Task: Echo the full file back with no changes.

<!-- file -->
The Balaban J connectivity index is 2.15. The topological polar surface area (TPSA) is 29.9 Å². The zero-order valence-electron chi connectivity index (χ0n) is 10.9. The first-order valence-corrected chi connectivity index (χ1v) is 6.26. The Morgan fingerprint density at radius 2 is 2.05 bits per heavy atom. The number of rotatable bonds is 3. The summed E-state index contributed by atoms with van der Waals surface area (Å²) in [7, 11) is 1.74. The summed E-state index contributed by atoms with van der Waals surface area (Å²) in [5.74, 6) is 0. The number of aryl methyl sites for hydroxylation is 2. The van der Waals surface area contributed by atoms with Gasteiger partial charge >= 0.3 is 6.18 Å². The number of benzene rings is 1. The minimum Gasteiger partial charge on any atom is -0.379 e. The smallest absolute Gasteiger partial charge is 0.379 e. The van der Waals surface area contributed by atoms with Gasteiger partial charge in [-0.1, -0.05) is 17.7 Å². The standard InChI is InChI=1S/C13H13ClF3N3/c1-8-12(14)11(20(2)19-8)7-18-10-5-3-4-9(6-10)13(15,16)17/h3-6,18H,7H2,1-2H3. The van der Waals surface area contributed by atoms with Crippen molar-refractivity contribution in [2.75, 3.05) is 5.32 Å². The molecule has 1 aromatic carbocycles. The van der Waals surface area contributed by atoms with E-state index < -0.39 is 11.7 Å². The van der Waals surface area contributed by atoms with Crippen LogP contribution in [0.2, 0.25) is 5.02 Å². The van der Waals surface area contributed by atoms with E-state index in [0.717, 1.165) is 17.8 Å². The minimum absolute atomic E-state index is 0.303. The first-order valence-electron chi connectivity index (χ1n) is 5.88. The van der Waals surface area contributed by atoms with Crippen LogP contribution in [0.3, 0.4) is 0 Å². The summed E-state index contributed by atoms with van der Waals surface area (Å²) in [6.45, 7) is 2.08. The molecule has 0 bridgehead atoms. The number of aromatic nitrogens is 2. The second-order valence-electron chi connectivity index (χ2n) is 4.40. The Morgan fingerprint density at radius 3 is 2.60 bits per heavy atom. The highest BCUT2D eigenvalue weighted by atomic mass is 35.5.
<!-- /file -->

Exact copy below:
The Balaban J connectivity index is 2.15. The topological polar surface area (TPSA) is 29.9 Å². The zero-order valence-electron chi connectivity index (χ0n) is 10.9. The first-order valence-corrected chi connectivity index (χ1v) is 6.26. The Morgan fingerprint density at radius 2 is 2.05 bits per heavy atom. The number of rotatable bonds is 3. The summed E-state index contributed by atoms with van der Waals surface area (Å²) in [7, 11) is 1.74. The summed E-state index contributed by atoms with van der Waals surface area (Å²) in [5.74, 6) is 0. The number of aryl methyl sites for hydroxylation is 2. The van der Waals surface area contributed by atoms with Gasteiger partial charge >= 0.3 is 6.18 Å². The number of benzene rings is 1. The minimum Gasteiger partial charge on any atom is -0.379 e. The smallest absolute Gasteiger partial charge is 0.379 e. The van der Waals surface area contributed by atoms with Gasteiger partial charge in [-0.1, -0.05) is 17.7 Å². The standard InChI is InChI=1S/C13H13ClF3N3/c1-8-12(14)11(20(2)19-8)7-18-10-5-3-4-9(6-10)13(15,16)17/h3-6,18H,7H2,1-2H3. The van der Waals surface area contributed by atoms with Crippen molar-refractivity contribution in [2.75, 3.05) is 5.32 Å². The molecule has 1 aromatic carbocycles. The van der Waals surface area contributed by atoms with E-state index < -0.39 is 11.7 Å². The van der Waals surface area contributed by atoms with Crippen LogP contribution in [0.2, 0.25) is 5.02 Å². The van der Waals surface area contributed by atoms with E-state index in [0.717, 1.165) is 17.8 Å². The minimum absolute atomic E-state index is 0.303. The first-order valence-electron chi connectivity index (χ1n) is 5.88. The van der Waals surface area contributed by atoms with Crippen LogP contribution in [0.3, 0.4) is 0 Å². The summed E-state index contributed by atoms with van der Waals surface area (Å²) in [6.45, 7) is 2.08. The molecule has 0 bridgehead atoms. The number of aromatic nitrogens is 2. The second-order valence-electron chi connectivity index (χ2n) is 4.40. The Morgan fingerprint density at radius 3 is 2.60 bits per heavy atom. The highest BCUT2D eigenvalue weighted by atomic mass is 35.5.